Bully frontwoman talks audio engineering, screaming and Losing

Alicia Bognanno leads the grunge-pop band Bully. Publicity photo Alicia Bognanno leads the grunge-pop band Bully. Publicity photo

There’s something Alicia Bognanno of the Nashville-based grunge-pop act Bully wants to get off her chest. Her latest album, Losing, released on October 20 via Sub Pop, is not a breakup record.

“I want to scream that to the top of my lungs,” says Bognanno, who easily could. The 27-year-old singer/songwriter/audio engineer/producer frequently screams lamenting lyrics in unison with raw grungy guitar chords and alternative screeching melodies in Bully.

Although she did go through a break up with the band’s former drummer, Stewart Copeland (not to be confused with the former drummer for The Police, who shares the same name), she notes that songs from the album were written under different circumstances, each one having its own story and influence.

Bully
The Southern Cafe & Music Hall
November 17

The album, a follow-up to the band’s 2015 debut, Feels Like, was recorded at Steve Albini’s Electrical Audio in Chicago. Bognanno became familiar with Albini—who produced work by grunge acts like Nirvana and Pixies—and his studio when she did an internship there. But Albini hasn’t produced any of Bully’s records. Instead, producer is one of the many hats that Bognanno, who graduated with a degree in audio engineering at Middle Tennessee State University, insists on wearing.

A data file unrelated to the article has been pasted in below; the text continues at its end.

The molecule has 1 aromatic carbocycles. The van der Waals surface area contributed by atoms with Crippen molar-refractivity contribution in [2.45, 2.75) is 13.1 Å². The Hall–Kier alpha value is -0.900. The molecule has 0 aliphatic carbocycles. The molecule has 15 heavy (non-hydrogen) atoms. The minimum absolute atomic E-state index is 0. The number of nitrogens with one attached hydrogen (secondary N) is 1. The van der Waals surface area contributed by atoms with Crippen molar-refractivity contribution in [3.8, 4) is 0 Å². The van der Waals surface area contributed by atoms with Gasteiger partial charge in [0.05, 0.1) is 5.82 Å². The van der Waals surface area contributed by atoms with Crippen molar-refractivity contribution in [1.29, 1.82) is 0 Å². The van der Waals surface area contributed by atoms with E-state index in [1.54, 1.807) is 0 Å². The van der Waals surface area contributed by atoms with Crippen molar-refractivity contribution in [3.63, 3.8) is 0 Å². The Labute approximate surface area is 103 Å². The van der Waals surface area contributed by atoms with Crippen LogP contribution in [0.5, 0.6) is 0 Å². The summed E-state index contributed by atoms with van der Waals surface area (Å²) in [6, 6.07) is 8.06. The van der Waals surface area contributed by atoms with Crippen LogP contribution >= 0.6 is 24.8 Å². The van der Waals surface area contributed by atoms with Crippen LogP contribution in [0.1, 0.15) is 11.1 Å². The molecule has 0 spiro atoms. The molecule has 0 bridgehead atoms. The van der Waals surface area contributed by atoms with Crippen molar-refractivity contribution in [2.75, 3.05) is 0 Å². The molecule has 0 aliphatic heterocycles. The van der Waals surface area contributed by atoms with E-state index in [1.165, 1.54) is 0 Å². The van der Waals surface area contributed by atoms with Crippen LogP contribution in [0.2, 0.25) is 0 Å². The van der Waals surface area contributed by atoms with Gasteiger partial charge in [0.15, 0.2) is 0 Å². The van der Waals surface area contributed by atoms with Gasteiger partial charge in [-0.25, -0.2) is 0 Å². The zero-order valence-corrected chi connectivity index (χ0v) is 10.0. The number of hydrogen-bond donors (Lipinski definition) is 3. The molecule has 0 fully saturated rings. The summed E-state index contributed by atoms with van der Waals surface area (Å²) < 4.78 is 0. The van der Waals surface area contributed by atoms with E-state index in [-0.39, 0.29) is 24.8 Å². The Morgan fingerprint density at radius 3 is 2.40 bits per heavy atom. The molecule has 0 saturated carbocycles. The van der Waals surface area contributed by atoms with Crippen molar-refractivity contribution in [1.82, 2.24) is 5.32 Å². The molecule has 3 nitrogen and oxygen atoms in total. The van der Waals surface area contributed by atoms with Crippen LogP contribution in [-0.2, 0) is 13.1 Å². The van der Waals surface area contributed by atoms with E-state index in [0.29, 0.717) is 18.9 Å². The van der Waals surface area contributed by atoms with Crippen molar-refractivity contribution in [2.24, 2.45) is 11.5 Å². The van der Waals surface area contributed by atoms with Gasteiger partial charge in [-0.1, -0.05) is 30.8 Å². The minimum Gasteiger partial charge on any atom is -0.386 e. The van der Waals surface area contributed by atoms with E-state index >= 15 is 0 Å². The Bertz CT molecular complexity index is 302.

Bognanno believes that in the future it could be beneficial to use an outside producer for a different perspective. “I just honestly think I have control issues,” she says, all the while insisting that she is open to the idea of taking off the producer hat.

Bognanno took her first audio engineering class when she was just 17 years old. As a teen growing up in Rosemount, Minnesota, it became her outlet to the music world: “I wanted to be involved with music for as long as I can remember and I felt like that was the first opportunity that was presented to me where I felt like I could get into it,” she says.

Had a former teacher not connected her with the program, she probably would have skipped college altogether. “I knew that was what I wanted to do,” she says.

While in college, Bognanno picked up the guitar and started writing songs. Her internship with Albini increased her knowledge of microphones and professionalism in the studio—she was able to witness producers and engineers while they worked with clients. But when she had free time, Bognanno experienced the real intern perks: dabbling with her own music and the programming tools in the studio.

Like Albini, she prefers analog recording and mixing to digital. “It’s a different way of going about things,” says Bognanno. “It’s interesting to take the analog route in such a digital world.”

Musically influenced by Kim Deal, Pixies, The Breeders, Land of Talk and Courtney Barnett, Bognanno says her vocal development came through listening to others and DIY practice.

“In college I became more familiar with unconventional vocalists,” says Bognanno. “I think that opened up a lot of doors for me because I feel like I don’t sound like Christina Aguilera when I sing.”

There was no Screaming 101 class for Bognanno to enroll in for the development of her voice.

“There’s no telling if I am doing it in a safe way or not,” she says. “I’m probably not. I’m most likely damaging my vocal chords, but I’m not going to think about it too much. There are just certain moments where it just feels more appropriate to scream than it does to sing. That was always the aftermath of songwriting for me.”

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